Sunday, August 30, 2009
Trout Lake Zen
August 29, 2009
Travel to Thailand provided my initial exposure to Buddhism. The ornate temples are irresistible tourist attractions. Then, a traveller notices the beautiful and gentle spirit of the people of Thailand (or Laos), where the vast majority practice Buddhism. No one ever started a war in the name of Buddha or Buddhism. So, Allyson and I were curious about the opening ceremonies for a Buddhist Abbey here in Trout Lake.
(Among the ironies of Zen Buddhist Temple opening here is that an evangelical neighbor is currently in Thailand trying to teach them they should worship Christ. Today, a Thai monk was among those participating in the opening ceremonies of the abbey.)
Buddhists do not worship Buddha or any one or any god. It's more about teaching yourself to remove the clutter of life and focus on the moment and do good works. Meditation goes hand in hand with Buddhism, and we were there at a time when they did a group meditation of 30 minutes of silence.
Here's the drill. The goal of meditation is to rid your mind of thought, which is impossible. It was suggested that we view a thought as if it were a stick in the river: acknowledge it and let it flow down. We were instructed to sit with a straight and engaged spine, as if we were holding the celiing with our heads. Cast our eyes down about 45 degrees, but do not close them. Place our hands onr our laps, with left over right, and thumb-ends touching. Deep breathing in through the nose is encouraged.
Casting my eyes down 45 degrees caused me to gaze upon the name of the manufacturer of the chair in front of me: LIFETIME. I failed at acknowledging the name and letting it float away. Instead, I started playng Scrabble ® with the letters: lift, melt, fee, etc. Many many words. That mental exercise took up at least ½ of my meditation and confirmed me as a failed meditator.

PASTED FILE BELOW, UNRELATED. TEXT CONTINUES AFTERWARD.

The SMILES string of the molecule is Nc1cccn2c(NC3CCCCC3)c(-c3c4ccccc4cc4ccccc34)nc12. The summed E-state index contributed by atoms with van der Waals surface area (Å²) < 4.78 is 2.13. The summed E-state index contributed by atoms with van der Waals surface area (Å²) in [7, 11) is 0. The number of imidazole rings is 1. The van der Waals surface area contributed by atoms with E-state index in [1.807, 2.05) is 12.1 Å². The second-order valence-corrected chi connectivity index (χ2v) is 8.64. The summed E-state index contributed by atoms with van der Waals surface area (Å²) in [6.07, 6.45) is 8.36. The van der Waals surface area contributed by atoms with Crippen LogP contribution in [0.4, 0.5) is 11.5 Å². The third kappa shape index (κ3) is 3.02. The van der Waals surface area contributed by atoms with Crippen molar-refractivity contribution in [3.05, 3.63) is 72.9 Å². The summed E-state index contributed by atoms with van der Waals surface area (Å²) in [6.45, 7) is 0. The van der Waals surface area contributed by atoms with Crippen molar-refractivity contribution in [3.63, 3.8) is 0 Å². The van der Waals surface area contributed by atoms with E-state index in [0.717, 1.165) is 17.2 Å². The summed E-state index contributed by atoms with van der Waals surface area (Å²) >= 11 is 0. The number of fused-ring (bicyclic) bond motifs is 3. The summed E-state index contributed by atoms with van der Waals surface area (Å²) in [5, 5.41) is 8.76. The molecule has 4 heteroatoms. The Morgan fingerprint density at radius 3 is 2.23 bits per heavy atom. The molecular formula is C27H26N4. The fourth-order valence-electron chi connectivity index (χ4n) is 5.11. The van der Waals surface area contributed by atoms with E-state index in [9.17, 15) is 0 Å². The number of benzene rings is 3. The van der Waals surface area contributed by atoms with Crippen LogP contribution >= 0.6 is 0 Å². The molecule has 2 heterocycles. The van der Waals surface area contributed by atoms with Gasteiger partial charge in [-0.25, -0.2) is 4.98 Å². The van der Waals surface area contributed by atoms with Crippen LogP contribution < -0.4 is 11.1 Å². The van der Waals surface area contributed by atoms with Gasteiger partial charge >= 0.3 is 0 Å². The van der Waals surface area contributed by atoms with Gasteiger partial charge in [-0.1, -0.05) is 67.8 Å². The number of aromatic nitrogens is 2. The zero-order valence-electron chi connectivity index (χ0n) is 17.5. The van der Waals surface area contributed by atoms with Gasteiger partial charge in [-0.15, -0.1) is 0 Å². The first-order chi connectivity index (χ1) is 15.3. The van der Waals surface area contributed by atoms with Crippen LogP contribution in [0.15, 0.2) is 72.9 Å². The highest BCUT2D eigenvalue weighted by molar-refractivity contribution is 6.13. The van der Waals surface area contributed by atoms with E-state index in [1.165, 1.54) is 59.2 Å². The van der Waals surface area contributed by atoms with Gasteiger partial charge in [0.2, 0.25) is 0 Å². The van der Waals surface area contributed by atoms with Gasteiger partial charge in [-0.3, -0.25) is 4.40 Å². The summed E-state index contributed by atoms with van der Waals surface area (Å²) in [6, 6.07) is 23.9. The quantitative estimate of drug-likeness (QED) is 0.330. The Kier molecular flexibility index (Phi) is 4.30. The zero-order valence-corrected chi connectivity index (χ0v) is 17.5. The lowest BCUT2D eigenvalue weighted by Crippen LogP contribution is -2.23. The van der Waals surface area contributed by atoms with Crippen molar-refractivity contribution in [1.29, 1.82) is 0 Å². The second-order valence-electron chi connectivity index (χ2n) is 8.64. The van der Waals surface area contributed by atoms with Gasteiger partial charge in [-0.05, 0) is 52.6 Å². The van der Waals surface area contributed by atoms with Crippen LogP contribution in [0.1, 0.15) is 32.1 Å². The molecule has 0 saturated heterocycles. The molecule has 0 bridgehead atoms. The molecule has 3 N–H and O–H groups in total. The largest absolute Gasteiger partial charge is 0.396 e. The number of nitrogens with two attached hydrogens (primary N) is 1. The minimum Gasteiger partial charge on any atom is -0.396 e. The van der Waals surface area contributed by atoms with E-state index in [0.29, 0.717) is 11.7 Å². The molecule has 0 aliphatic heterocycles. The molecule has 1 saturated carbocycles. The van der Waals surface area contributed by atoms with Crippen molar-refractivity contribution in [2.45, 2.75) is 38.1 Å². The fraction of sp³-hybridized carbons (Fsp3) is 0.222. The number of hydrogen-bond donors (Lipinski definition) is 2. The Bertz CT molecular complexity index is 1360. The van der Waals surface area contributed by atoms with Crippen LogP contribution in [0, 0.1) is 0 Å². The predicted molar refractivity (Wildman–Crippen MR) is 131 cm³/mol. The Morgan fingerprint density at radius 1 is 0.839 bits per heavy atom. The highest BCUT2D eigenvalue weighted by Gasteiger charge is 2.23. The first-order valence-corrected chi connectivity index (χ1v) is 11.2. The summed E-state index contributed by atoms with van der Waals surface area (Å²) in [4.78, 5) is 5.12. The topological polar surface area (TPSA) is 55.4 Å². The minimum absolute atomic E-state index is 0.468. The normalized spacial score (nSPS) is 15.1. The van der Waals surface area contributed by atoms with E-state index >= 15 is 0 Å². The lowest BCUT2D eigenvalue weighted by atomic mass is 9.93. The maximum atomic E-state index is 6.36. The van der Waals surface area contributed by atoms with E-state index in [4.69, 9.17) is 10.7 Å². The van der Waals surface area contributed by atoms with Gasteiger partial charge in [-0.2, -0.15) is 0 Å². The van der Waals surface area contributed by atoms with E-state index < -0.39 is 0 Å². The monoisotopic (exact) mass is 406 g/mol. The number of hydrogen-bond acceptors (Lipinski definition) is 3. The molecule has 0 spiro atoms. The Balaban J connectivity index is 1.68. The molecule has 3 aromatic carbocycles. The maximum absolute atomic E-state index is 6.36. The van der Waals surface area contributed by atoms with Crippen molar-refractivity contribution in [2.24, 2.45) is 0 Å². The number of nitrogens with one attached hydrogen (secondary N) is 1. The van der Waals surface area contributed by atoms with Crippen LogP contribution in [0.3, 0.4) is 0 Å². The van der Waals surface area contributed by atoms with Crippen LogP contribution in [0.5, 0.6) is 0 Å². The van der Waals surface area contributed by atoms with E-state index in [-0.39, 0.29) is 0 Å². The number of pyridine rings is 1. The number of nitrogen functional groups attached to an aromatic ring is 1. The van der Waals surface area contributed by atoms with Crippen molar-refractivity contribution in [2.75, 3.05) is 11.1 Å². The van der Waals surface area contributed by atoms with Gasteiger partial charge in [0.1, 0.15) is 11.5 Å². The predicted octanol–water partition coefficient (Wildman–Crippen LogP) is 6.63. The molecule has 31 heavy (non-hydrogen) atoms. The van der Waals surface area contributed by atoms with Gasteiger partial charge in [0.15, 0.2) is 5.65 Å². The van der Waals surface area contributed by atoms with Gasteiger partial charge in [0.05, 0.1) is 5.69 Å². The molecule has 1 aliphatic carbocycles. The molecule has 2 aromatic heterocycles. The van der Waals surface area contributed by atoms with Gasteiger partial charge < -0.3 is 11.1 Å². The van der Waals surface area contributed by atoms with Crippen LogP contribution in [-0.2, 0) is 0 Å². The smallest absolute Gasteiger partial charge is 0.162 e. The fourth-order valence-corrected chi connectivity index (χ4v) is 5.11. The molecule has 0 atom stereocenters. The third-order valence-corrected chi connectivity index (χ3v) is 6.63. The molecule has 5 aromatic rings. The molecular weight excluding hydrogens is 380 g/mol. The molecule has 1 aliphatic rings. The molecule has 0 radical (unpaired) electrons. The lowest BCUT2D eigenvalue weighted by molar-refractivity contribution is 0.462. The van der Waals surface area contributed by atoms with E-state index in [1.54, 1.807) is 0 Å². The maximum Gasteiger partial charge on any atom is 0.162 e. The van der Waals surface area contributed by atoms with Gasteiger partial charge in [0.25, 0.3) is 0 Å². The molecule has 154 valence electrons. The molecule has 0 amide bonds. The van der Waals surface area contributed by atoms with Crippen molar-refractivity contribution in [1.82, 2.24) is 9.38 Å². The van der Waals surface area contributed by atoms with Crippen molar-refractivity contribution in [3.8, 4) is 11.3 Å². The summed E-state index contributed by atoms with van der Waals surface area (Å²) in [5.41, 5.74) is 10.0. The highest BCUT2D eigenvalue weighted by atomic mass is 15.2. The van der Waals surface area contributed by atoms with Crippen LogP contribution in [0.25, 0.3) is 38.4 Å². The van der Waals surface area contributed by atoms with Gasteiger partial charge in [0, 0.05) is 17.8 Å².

However, I may have redeemed myself, at least in part, with my approach to he young fly that became enamored with me. On the nature shows, wild lions seem to tolerate flies all over them, but most humans will try to brush a fly away, or swat it with intent to commit flyocide. Nevertheless, I thought this fly might actually provide me a good exercise in mental discipline. If I could maintain my position and not let the fly bother me, that would bode well for not getting distracted by jerk-like tactics in court or other places.
So, when the fly landed on my shirt, I acknowledged it and let my thought about the fly drift away. When the fly landed on my face, I thought, "So what? It's just a fly, and the cow pies in this valley are organic." When the fly wanted to explore my nostril, well, that was a bit too much for a meditating neophyte, and I had to exhaust a big breath out my nose. I trust the sound was not perceived as a disrecpectful sigh.
With the fly pestering someone else, my mind was free to notice more words out of LIEFETIME, including meet, tile, file, feel, etc. . . .
Actually, the 30 minutes passed quickly. It was probably better for my mind and spirit than sitting in front of the television for 30 minutss clicking through commercials, sports, old movies, and nature shows, which, I sometimes as a night-time sleep aid to clear the mind.
We are pleased to have the Abbey as another resource in Trout Lake. The work they are doing on their farm is quite impressive, with the vegetable guardens, fruit trees, egg-laying chickens and other things. The prior owner converted the barn into a wonderful space, which is now used as the temple. Also, it will be nice have the option to explore Buddhism if we chose to.
©2009 by JM.